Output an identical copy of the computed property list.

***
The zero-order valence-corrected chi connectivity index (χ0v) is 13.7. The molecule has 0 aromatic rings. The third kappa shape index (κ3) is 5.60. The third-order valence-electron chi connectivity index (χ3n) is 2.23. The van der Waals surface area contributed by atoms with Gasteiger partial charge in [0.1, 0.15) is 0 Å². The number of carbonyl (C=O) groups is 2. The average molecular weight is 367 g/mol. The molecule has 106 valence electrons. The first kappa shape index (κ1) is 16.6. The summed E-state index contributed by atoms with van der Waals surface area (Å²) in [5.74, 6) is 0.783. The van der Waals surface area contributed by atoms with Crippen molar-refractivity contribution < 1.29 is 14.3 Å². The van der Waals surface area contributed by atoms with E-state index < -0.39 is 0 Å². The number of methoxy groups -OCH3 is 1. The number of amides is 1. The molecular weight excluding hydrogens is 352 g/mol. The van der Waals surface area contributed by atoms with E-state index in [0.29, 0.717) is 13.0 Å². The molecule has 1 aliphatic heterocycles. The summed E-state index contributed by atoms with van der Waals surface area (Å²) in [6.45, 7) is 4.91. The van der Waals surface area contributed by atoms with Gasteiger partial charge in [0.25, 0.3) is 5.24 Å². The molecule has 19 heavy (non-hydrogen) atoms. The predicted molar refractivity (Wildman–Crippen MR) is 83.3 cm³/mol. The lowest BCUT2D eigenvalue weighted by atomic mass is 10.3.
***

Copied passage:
The zero-order valence-corrected chi connectivity index (χ0v) is 13.7. The molecule has 0 aromatic rings. The third kappa shape index (κ3) is 5.60. The third-order valence-electron chi connectivity index (χ3n) is 2.23. The van der Waals surface area contributed by atoms with Gasteiger partial charge in [0.1, 0.15) is 0 Å². The number of carbonyl (C=O) groups is 2. The average molecular weight is 367 g/mol. The molecule has 106 valence electrons. The first kappa shape index (κ1) is 16.6. The summed E-state index contributed by atoms with van der Waals surface area (Å²) in [5.74, 6) is 0.783. The van der Waals surface area contributed by atoms with Crippen molar-refractivity contribution < 1.29 is 14.3 Å². The van der Waals surface area contributed by atoms with E-state index < -0.39 is 0 Å². The number of methoxy groups -OCH3 is 1. The number of amides is 1. The molecular weight excluding hydrogens is 352 g/mol. The van der Waals surface area contributed by atoms with E-state index in [0.29, 0.717) is 13.0 Å². The molecule has 1 aliphatic heterocycles. The summed E-state index contributed by atoms with van der Waals surface area (Å²) in [6.45, 7) is 4.91. The van der Waals surface area contributed by atoms with Gasteiger partial charge in [0.25, 0.3) is 5.24 Å². The molecule has 19 heavy (non-hydrogen) atoms. The predicted molar refractivity (Wildman–Crippen MR) is 83.3 cm³/mol. The lowest BCUT2D eigenvalue weighted by atomic mass is 10.3.